Heat Pumps to Cut CO2 Emissions
Nearly everybody now has a heat pump in their house. This being better known as a refrigerator. The idea being that when a gas is pressurised it changes state into a liquid and this process causes heat. When it allowed to be in a less pressurised environment it will change back to a gas and while condensing will cool the surrounding area, i.e. the refrigerator.
If this process is used in reverse then the ground or a nearby river could be cooled and the heat generated could be used as space heating, for a house or office.
The CO2 emissions reduction potential of 6% will increase in the near future, because both heat pumps and power plants are becoming more efficient as a result of technology developments. While the efficiency of a fossil fuel boiler can never be higher than 100%, the theoretical heat output of a space heating pump is approximately 14 times the energy input. Heat pump technologies can be used in both residential and industrial solutions, competing with fossil fuel boilers and direct electric heating. They can be used just for heating , but can also simultaneously produce both heating and cooling, useful for different parts of a building or in different seasons.
In many countries, space heating and cooling are two vital elements to create a comfortable working atmosphere. In the Netherlands, the 26,000m2 Anova office building is heated and cooled by a ground coupled heat pump which supplies and extracts heat from an underground thermal storage, an aquifer. This installation saves 7% on electricity and 84% on natural gas compared to a base line installation, and CO2 emissions drop by 52%.
In central and northern Europe with a moderate to cold climate, residential heating-only heat pumps provide an energy-efficient way of heating at low emission levels. Many of these heat pumps extract (solar) heat from the ground. In Switzerland, for example, replacing an oil fired boiler by an electric heat pump reduces CO2 emissions by 98%. This high figure is the result of a nearly CO2 free electricity production.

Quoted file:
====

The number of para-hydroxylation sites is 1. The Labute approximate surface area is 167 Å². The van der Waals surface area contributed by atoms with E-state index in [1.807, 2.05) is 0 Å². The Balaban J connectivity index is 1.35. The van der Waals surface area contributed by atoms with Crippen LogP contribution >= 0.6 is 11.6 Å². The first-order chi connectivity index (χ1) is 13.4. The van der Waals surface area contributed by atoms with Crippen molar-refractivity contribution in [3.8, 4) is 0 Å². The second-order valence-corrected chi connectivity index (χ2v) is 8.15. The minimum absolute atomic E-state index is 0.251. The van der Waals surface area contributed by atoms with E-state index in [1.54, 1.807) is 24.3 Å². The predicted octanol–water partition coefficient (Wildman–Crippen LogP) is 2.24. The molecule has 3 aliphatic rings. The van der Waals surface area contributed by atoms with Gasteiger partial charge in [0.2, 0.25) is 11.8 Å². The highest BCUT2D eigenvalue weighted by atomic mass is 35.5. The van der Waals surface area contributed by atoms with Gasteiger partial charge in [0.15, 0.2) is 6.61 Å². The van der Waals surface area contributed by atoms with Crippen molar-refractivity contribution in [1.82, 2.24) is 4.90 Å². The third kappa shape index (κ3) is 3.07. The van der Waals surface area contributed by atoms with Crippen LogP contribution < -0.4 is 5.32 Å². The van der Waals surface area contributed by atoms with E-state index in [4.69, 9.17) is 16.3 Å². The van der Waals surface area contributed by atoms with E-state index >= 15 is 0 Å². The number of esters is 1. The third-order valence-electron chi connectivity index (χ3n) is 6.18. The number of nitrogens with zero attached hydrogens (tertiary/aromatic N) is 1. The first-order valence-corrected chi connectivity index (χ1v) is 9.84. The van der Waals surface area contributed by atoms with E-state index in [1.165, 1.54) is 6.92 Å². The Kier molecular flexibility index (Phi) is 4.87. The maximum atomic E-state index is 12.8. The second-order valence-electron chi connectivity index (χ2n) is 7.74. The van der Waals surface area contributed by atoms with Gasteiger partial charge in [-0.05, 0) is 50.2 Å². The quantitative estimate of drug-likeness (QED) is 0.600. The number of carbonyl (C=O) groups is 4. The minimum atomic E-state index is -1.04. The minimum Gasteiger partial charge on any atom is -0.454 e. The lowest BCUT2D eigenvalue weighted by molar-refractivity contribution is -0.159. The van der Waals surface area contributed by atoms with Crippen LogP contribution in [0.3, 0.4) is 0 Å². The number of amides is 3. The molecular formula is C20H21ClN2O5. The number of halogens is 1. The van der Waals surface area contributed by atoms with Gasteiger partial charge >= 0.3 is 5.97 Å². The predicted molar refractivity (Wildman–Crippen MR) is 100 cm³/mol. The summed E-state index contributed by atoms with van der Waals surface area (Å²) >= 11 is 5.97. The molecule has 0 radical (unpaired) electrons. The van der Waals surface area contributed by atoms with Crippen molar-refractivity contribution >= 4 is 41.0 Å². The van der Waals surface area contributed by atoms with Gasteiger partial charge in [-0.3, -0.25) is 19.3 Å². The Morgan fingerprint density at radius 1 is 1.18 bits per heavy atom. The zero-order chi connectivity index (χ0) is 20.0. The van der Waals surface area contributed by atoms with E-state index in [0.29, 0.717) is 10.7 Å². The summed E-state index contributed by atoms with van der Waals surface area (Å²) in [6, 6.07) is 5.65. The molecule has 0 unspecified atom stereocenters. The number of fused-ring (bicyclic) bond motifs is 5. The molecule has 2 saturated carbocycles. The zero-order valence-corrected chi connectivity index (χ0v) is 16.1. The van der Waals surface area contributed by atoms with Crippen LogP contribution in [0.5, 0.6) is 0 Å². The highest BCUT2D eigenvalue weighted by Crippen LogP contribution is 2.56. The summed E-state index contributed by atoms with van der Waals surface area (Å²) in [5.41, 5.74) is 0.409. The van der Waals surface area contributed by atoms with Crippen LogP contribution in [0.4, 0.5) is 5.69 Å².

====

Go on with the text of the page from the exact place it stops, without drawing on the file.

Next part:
In many industrial processes, heat pumps are applied to recover process waste heat. They are used in dehumidification, distillation and evaporation processes, but also for water heating and combined heating and cooling, many opportunities in the food and chemical industries. One of the largest heat pump installations in the world is integrated in a propylene/propane distillation process at the Shell site, Pernis, in the Netherlands. This heat pump saves 37 million m3 gas annually, and cuts COO emissions by 90 thousand tonnes.Further savings potential
To emphasise the potential which heat pumps offer, the IEA Heat Pump Centre carried out a large scale assessment of the global environmental benefits of using heat pumps. This analysis concludes that there is a large potential for extending the present environmental advantage of heat pumps over conventional heating systems. This potential is an invitation waiting for realisation, through R&D, the support of governments and utilities, and through market transformations.
from the IEA Heat Pump Centre at Novem in Sittard. TEL: +31-46-420 2236